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The Risk — and Value — of College Transparency

As Congress proposes a new postsecondary data reporting framework to help calculate the worth of higher education, security and privacy issues loom.

As a product of a liberal arts education, it's hard for me to relate to the vocational attitude toward higher ed that seems to be pervasive these days: the assumption that a college degree should lead to a quantifiable result in terms of salary and success in the workplace. Or even that the topics studied should be linked to specific "job skills." The idealist in me thinks that college should rather be about personal growth, about developing the ability to take on future challenges regardless of course of study. An archeology major, for example, could end up landing a job as a product manager at Google (as one of my friends did).

But the pragmatist in me knows that isn't realistic for many people, particularly in this era when the non-traditional student has become the norm. For someone juggling family and work responsibilities, the financial risk of taking on student loan debt to pursue a degree better produce results — preferably monetary — or at least an increase in opportunities. So how does that student figure out what college or program will provide the best return on investment?

That is the driving question purportedly behind the College Transparency Act of 2017, a bipartisan bill introduced last week in the United States Senate and House of Representatives. "Today's students and their families need accurate, accessible, and comprehensive information in order to choose the college that is the best fit for their individual needs," asserted a fact sheet on the bill. "Important information about whether or not a particular college or major pays off for students is currently incomplete. For example, despite the vast majority of students citing finding a good job as their primary reason for going to college, there is currently no easy way to evaluate the labor-market success of various programs or majors …. It's time to modernize the postsecondary data reporting framework in order to more accurately report college outcomes."

The bill proposes a new system to collect student-level data on graduation rates, salary/employment outcomes, etc. And that's where we all should feel a little queasy. Despite the obvious benefits of having access to data that can answer questions about the cost/value equation of higher education, the inherent security and privacy concerns of such a system are significant.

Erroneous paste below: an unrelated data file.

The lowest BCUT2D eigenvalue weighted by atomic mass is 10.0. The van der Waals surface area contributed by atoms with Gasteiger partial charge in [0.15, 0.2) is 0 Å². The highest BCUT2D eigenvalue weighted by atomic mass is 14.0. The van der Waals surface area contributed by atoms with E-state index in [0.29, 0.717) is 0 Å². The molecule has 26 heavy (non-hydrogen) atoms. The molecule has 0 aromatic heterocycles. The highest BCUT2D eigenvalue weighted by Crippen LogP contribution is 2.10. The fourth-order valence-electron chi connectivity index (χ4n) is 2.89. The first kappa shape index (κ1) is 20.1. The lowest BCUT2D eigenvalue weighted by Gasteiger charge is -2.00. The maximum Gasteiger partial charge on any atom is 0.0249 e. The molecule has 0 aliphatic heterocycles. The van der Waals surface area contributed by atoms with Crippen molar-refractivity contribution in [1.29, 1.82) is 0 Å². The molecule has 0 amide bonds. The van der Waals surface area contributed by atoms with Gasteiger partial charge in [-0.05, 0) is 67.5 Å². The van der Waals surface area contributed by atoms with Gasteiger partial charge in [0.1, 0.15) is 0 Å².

A recent blog post by Christopher Sadler, education data and privacy fellow for the Open Technology Institute at policy think tank New America, outlines many of the issues around how the data might be used, shared and more, and how the bill addresses them. What struck me most was this: "As a privacy protection measure, it is vital that the data be strictly limited to only what is needed for well-defined reporting requirements on student outcomes. If data was never collected in the first place, it can't be misused later," he wrote. "Keeping the data tightly in scope will allay concerns that comprehensive, problematic files are being assembled on students."

I wonder about how the definition of "data in scope" might change over time. And once the data is collected, there it sits, ready to be leaked, breached or worse. Without getting too deep into Big Brother conspiracy theory, there are so many ways for the system to go wrong.

As Sadler concluded, "The benefits of a data system capable of providing students and researchers answers about the worth of higher education would of very high value, but it must be created with a forward-looking stance towards protecting privacy to the highest degree possible." Let's hope the "highest degree possible" is enough.

About the Author

Rhea Kelly is editor in chief for Campus Technology, THE Journal, and Spaces4Learning. She can be reached at [email protected].

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